A good serial entry will read much like an episode in a tv show with a large, overarching plot, but also a smaller plot that can be told in one episode that is, ideally, tied to the overarching plot in some way.  This gives the reader the satisfaction of completing a piece of smaller plot but also keeps them engaged in the series as a whole.  This serial does a good job setting up the overarching plot.  People are waking up in what appears to be an alternate universe that is possibly punishing them for something they did that they can’t remember with sinister beings chasing them or tormenting them from afar.  It’s a good mystery, but it is just getting going when the serial entry stops.  This would be ok, but the big weakness of the serial entry is that there is no self-contained smaller plot.  Thus, instead of feeling any sense of satisfaction of having learned something or completed one mystery, the two main mysteries of the overarching plot are just getting going and then stop abruptly.  Without the presence of a second, self-contained, smaller plot for this entry in the serial, this just leaves the reader feeling cheated out of getting the whole story, rather than the dual experience of satisfaction at the wrap-up of the smaller plot and intrigue at the larger plot.

The setting of the alternate universe is well-established and delightfully creepy.  Everything being just a little bit off is creatively written without being in the reader’s face.  The author also includes a drawing of a mysterious symbol that Zak sees, which helps build the atmosphere.

In contrast, Zak and Shreya feel a bit two-dimensional, but this is possibly because they have such a short time in which to be established.  Similarly, the demonic character who chases Zak comes across as corny, straight out of a B movie, not frightening like he is, presumably, supposed to.  The world building is so good that the two-dimensional good guys and cheesy bad guys stick out like a sore thumb.

The one flaw in the writing style is there are way too many similes.  At times it feels that every other sentence contains one.  Any descriptor used too much can go from artful to annoying.  A lighter hand on these would be helpful in future entries.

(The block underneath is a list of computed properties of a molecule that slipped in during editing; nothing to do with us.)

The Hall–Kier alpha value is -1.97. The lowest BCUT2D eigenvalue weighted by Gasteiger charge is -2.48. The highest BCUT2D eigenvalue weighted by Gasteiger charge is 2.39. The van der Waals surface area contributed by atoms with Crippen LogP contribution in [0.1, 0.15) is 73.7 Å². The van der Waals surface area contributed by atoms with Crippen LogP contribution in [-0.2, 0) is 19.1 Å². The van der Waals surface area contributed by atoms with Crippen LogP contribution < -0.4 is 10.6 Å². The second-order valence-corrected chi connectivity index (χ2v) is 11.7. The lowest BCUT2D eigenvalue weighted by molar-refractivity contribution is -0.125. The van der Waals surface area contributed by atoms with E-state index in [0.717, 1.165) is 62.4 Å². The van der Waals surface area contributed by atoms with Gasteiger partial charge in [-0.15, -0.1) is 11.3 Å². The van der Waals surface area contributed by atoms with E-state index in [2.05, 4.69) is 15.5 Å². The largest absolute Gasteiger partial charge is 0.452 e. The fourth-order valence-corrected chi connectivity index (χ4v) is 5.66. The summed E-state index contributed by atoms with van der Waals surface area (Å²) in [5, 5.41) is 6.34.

Overall, this first entry in the serial establishes a delightfully creepy alternate universe where everything is just off.  The lack of a smaller, self-contained plot in addition to an overarching plot will make this frustrating to read, unless the reader has the next entry at hand to read immediately.  Recommended primarily to horror fans who like their horror in small bites and enjoy the concept of a serial who won’t mind waiting a bit for the conclusion to the mystery in future entries.

3 out of 5 stars

Source: Kindle copy provided by author in exchange for my honest review

Buy It

Book Review: The Red Church by Scott Nicholson (Series, #1)

March 22, 2014 2 comments

A glowing red church next to a silhouette of a tree with a blueish lit sky.Summary:
The Red Church was the base of a new cult started by Wendell McFall in the 1860s.  But when he took things too far and sacrificed a child, his congregation hung him from a tree.  Nowadays, the children of the town view the Red Church as haunted…and so do some of the adults.  When Wendell’s descendant, Archer, returns to his hometown from California, he brings the cult back with him in a new form. Archer claims he is the second son of God, and that Jesus was the first son who failed to deliver God’s true message.  When he reclaims the Red Church and murders start occurring, half the town suspects Archer, while the other half falls under his spell.

Review: